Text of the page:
Your doctor will rule out other causes of leg pain, involving muscle strains, stress fractures, chronic exertional compartment syndrome, and peripheral artery disease, which results from clogged arteries.
Tests used to rule out other conditions and diagnose PAES involve the following :
- Ankle-brachial index (ABI) measurement is generally the first test done to diagnose PAES. Blood pressure measurements are taken in your arms and legs during or after walking on a treadmill. The ABI is derived by dividing ankle pressure by arm pressure. The blood pressure in your legs should be greater than that in your arms. But if you have PAES, your ankle pressure decreases during exercise.
- Duplex ultrasound of the calf uses high-frequency sound waves to determine how fast blood is circulating through the leg arteries. This non-invasive test might be done before or after exercise or while you flex your foot up and down, which puts your calf muscle to work.
- Magnetic resonance angiography (MRA) shows the calf muscle that is blocking the artery. It could also reveal how much of the popliteal artery is narrowed. You might be asked to flex your foot or press it against a board during this test. Doing so helps your doctor determine how blood is circulating to your lower leg.
- CT angiography also shows which leg muscle is responsible for the artery entrapment. As with MRA, you might be asked to change the position of your foot during this test.
- Catheter-based angiography enables your doctor to see how blood is flowing to and from the lower leg in real-time. It is done if the diagnosis is still unclear after other, less invasive imaging tests.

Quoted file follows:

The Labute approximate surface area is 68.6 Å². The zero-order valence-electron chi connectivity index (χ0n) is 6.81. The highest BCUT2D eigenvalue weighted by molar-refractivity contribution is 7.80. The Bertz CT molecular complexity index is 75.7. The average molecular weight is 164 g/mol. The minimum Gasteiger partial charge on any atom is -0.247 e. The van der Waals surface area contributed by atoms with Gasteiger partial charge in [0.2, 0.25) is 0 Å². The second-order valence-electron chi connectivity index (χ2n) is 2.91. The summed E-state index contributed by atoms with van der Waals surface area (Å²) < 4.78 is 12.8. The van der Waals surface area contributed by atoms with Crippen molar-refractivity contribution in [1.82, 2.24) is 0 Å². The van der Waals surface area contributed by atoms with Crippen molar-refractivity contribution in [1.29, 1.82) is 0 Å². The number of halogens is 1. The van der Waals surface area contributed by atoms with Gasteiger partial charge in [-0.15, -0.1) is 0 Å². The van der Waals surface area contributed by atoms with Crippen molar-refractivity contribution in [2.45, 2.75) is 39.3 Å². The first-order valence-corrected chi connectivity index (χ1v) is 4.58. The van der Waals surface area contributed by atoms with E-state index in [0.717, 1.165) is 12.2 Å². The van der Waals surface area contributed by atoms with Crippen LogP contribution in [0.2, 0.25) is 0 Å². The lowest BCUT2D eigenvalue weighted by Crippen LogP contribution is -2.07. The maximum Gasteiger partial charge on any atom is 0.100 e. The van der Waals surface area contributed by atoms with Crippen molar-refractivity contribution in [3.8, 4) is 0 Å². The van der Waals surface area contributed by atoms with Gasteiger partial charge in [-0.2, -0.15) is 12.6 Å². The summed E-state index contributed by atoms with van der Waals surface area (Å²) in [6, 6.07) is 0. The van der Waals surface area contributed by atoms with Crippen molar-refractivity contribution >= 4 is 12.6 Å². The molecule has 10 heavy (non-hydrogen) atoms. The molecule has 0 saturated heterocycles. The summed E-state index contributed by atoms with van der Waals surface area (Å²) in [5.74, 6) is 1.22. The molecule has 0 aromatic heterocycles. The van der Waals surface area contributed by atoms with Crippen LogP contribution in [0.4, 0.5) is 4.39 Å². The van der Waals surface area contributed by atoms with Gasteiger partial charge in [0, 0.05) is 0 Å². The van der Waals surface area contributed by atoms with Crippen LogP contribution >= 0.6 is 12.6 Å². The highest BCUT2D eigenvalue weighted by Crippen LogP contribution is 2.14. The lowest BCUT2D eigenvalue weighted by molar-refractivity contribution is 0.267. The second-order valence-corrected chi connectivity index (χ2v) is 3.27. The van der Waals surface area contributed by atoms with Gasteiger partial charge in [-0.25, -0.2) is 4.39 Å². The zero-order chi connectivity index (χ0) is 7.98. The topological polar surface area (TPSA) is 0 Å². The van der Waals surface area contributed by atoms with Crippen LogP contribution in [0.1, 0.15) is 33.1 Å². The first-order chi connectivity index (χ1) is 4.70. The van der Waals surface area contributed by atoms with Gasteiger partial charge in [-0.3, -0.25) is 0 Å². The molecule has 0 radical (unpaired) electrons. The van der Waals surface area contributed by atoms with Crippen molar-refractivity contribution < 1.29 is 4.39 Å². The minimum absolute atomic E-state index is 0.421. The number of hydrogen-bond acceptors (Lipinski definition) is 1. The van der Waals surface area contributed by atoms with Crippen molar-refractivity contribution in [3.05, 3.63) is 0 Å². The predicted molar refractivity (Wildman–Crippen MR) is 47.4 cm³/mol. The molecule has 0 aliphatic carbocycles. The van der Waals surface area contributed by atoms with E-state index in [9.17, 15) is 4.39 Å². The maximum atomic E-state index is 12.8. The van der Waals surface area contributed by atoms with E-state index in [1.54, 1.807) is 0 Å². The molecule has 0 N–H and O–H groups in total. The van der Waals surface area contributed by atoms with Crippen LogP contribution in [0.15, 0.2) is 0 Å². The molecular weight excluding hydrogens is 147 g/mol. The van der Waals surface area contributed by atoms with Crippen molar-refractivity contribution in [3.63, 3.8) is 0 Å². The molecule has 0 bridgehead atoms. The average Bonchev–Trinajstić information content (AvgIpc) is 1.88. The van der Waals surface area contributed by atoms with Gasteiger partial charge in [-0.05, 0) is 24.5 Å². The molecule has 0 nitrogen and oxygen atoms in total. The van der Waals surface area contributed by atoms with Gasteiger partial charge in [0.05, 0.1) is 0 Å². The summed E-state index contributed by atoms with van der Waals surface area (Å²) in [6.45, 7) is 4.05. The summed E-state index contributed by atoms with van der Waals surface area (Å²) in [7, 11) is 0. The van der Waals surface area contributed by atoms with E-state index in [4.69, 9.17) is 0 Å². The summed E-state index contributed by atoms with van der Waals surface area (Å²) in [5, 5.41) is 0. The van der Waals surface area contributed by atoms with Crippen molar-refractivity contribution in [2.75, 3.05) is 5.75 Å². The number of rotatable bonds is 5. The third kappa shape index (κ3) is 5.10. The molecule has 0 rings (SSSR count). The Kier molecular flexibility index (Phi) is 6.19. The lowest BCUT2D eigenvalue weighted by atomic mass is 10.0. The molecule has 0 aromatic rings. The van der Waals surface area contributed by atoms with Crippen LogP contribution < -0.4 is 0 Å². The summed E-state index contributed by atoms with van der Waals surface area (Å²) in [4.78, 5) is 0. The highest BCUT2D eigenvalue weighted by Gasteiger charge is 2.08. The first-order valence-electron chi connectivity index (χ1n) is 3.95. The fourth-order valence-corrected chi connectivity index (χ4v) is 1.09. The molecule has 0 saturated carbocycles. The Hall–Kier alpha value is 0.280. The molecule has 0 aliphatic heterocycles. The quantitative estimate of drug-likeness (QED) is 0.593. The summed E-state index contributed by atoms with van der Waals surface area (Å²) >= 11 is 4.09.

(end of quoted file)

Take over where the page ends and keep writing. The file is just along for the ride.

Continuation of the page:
Surgery is the only way to fix the abnormal calf muscle and free the trapped artery. Your doctor will probably recommend surgery if your symptoms significantly affect your everyday or athletic activities.
During surgery, the surgeon makes an incision on the inner calf just beneath the knee, or in the back of the knee, to release the abnormal calf muscle and give the artery more room. This will keep the calf muscle from pressing on the artery in the future. Surgery is carried out while you are under general anesthesia. The procedure takes around one hour. Typically, you will need to stay in the hospital for one day.
If you have had the condition for a long time, you might need artery bypass surgery. Bypass surgery is generally done only on those who have severe narrowing of the artery (stenosis) due to long-term popliteal artery entrapment syndrome.
Surgery to release the calf muscle and artery generally does not affect leg function. When the condition is diagnosed and treated early, a full recovery is expected, and your symptoms must disappear.
If you or anyone you know is suffering from popliteal artery entrapment syndrome, our expert providers at Specialty Care Clinics will take care of your health and help you recover.